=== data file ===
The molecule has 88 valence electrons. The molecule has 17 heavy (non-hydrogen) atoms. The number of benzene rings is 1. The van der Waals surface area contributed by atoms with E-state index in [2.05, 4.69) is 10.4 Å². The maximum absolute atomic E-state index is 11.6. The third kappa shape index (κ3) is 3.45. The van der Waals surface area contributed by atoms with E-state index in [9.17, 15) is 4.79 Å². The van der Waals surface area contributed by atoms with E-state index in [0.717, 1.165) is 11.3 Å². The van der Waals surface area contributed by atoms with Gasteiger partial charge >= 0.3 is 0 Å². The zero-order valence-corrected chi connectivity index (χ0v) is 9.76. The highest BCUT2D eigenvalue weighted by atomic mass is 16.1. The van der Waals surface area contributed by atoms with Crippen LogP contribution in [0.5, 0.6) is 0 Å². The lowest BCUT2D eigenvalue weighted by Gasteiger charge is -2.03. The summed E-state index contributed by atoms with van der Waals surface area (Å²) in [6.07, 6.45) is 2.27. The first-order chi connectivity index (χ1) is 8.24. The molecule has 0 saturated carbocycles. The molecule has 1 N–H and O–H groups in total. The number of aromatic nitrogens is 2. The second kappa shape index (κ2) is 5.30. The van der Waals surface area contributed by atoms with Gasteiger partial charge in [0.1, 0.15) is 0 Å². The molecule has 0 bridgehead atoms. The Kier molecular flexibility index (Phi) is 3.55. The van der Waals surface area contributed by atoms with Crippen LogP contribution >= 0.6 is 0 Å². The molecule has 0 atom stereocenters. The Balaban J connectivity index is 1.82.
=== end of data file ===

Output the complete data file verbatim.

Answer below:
The molecule has 88 valence electrons. The molecule has 17 heavy (non-hydrogen) atoms. The number of benzene rings is 1. The van der Waals surface area contributed by atoms with E-state index in [2.05, 4.69) is 10.4 Å². The maximum absolute atomic E-state index is 11.6. The third kappa shape index (κ3) is 3.45. The van der Waals surface area contributed by atoms with E-state index in [9.17, 15) is 4.79 Å². The van der Waals surface area contributed by atoms with E-state index in [0.717, 1.165) is 11.3 Å². The van der Waals surface area contributed by atoms with Gasteiger partial charge >= 0.3 is 0 Å². The zero-order valence-corrected chi connectivity index (χ0v) is 9.76. The highest BCUT2D eigenvalue weighted by atomic mass is 16.1. The van der Waals surface area contributed by atoms with Crippen LogP contribution in [0.5, 0.6) is 0 Å². The lowest BCUT2D eigenvalue weighted by Gasteiger charge is -2.03. The summed E-state index contributed by atoms with van der Waals surface area (Å²) in [6.07, 6.45) is 2.27. The first-order chi connectivity index (χ1) is 8.24. The molecule has 0 saturated carbocycles. The molecule has 1 N–H and O–H groups in total. The number of aromatic nitrogens is 2. The second kappa shape index (κ2) is 5.30. The van der Waals surface area contributed by atoms with Gasteiger partial charge in [0.1, 0.15) is 0 Å². The molecule has 0 bridgehead atoms. The Kier molecular flexibility index (Phi) is 3.55. The van der Waals surface area contributed by atoms with Crippen LogP contribution >= 0.6 is 0 Å². The molecule has 0 atom stereocenters. The Balaban J connectivity index is 1.82.